Principal Software Engineer
I like to do it myself, make my own path, and see with my own eyes. I have no idols and I'm skeptical of advice, but I will listen and learn from others. Hard work and self-reliance are important to me, as are staying humble and respectful to others. I appreciate nuance and I'm slow to judge, which wins me few followers.
Why are you working in research?
I didn't so much choose research as a career path. I was 19 when I got a job as a telephone interviewer after moving to San Diego by myself. I was staying in a hostel when I first got there, and one day, one of the other guys there said to me, "Hey, I just got this easy job talking on the phone." So, it was just a random job to start to get on my feet in San Diego. It was kind of interesting. I didn't really enjoy it, but it did give me respect for people who do that job. It's definitely challenging in its own right. I did that for about a year before moving on to programming. I've always had an inclination for programming, so I was glad to see that the company had an online department. Thankfully, they gave me a shot in it, and things worked out really well from there. It's been an interesting ride through the supplier side of market research.
What's your favorite type of project to work on?
My favorite thing is finding a new technology and being able to learn it and incorporate it into these systems that I've already been building. There are so many new programming languages and cloud technologies and other resources you can gather and deploy as a lone developer. I just used a new one last week. It's really fun to find something new, recognize the value of it, read through the documentation and watch videos to learn it, program it, deploy it, and put it into use. That's all really fun to me.
What's one thing you love about working at Bovitz?
I've been really pleased with the way that my role has evolved over the years and the freedom I've had to shape that. The key thing that made that happen was management being both hands-off and supportive. I love that about the company and Greg and the culture. That's important to me because I had been in my role—programming surveys—for a while, and I was looking to expand my skills and have more control over what I was doing. So, being able to make that transition from survey programming to software development, and then using that skill along with my experience in research to build Forthright, has been really gratifying personally. I get to work on things that I really enjoy, and watch them grow and develop.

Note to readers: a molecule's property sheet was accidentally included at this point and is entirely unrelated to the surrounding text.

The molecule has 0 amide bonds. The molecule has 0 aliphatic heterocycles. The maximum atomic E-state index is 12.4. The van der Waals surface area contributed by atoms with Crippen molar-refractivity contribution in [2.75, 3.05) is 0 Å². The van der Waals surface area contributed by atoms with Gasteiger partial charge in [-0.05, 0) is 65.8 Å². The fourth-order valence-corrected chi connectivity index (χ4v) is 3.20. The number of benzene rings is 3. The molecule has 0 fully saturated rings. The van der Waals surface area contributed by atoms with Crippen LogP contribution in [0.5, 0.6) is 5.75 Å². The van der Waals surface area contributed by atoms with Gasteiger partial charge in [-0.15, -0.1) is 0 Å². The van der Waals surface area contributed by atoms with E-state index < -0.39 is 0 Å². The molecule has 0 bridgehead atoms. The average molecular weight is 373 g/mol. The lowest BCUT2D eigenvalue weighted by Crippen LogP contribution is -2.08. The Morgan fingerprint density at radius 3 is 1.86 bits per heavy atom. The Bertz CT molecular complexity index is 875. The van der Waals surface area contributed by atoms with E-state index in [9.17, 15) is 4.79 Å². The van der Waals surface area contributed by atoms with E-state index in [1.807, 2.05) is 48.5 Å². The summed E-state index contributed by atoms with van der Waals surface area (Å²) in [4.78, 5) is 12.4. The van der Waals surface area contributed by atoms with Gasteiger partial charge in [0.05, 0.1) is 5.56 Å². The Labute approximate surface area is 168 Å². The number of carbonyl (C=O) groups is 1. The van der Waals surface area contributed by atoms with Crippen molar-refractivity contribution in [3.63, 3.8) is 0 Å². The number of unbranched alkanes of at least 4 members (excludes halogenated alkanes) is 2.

Why is being people-first important to you?
In my role, being people-first means being truly effective at my job in relation to two types of people: research participants and researchers. Being people-first in online panel management means providing a positive experience for research participants. Treating them like customers keeps their needs a priority. Without the satisfaction of respondents, we cannot maintain a quality panel. And when it comes to servicing research projects for our internal teams, being people-first means meeting the needs of the people, not the process. By getting to know my internal clients, anticipating their needs, and being responsive to their feedback, I can meet or exceed their expectations and achieve quality outcomes on their projects. Following a thoughtful process without understanding the individual people involved will only get you partway there.
If you weren't working in research, what else would you be doing?
If I had to choose a new career, I think it would be bioengineering. It's fascinating, and it has some similarities to software engineering. The future that might happen—or is happening in many ways already—and is interesting to me, is programming a living organism. Thinking about the technology and software revolutions, this is going to be the next one. A lot of people are really afraid of it, and there's good reason to be, but I embrace it. It's exciting, and it's inevitable.